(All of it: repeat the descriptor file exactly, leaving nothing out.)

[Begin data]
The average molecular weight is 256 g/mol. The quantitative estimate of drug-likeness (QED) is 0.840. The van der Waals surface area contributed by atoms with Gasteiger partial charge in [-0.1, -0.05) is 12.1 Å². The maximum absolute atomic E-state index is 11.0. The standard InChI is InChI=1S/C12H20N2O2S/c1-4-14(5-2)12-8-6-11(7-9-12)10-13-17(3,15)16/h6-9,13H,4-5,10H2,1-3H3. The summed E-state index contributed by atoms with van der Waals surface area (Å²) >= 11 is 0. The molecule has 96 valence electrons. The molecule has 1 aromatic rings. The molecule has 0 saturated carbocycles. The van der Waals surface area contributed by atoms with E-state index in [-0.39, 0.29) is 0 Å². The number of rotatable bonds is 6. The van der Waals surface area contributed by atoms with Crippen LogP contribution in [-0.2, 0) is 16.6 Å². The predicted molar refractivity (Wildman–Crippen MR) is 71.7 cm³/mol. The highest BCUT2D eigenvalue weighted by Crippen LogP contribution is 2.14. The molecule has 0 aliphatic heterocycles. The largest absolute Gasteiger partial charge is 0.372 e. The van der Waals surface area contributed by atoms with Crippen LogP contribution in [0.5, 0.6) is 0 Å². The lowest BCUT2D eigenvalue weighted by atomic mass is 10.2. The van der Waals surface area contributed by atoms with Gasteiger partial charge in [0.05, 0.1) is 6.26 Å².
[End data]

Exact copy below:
The average molecular weight is 256 g/mol. The quantitative estimate of drug-likeness (QED) is 0.840. The van der Waals surface area contributed by atoms with Gasteiger partial charge in [-0.1, -0.05) is 12.1 Å². The maximum absolute atomic E-state index is 11.0. The standard InChI is InChI=1S/C12H20N2O2S/c1-4-14(5-2)12-8-6-11(7-9-12)10-13-17(3,15)16/h6-9,13H,4-5,10H2,1-3H3. The summed E-state index contributed by atoms with van der Waals surface area (Å²) >= 11 is 0. The molecule has 96 valence electrons. The molecule has 1 aromatic rings. The molecule has 0 saturated carbocycles. The van der Waals surface area contributed by atoms with E-state index in [-0.39, 0.29) is 0 Å². The number of rotatable bonds is 6. The van der Waals surface area contributed by atoms with Crippen LogP contribution in [-0.2, 0) is 16.6 Å². The predicted molar refractivity (Wildman–Crippen MR) is 71.7 cm³/mol. The highest BCUT2D eigenvalue weighted by Crippen LogP contribution is 2.14. The molecule has 0 aliphatic heterocycles. The largest absolute Gasteiger partial charge is 0.372 e. The van der Waals surface area contributed by atoms with Crippen LogP contribution in [0.5, 0.6) is 0 Å². The lowest BCUT2D eigenvalue weighted by atomic mass is 10.2. The van der Waals surface area contributed by atoms with Gasteiger partial charge in [0.05, 0.1) is 6.26 Å².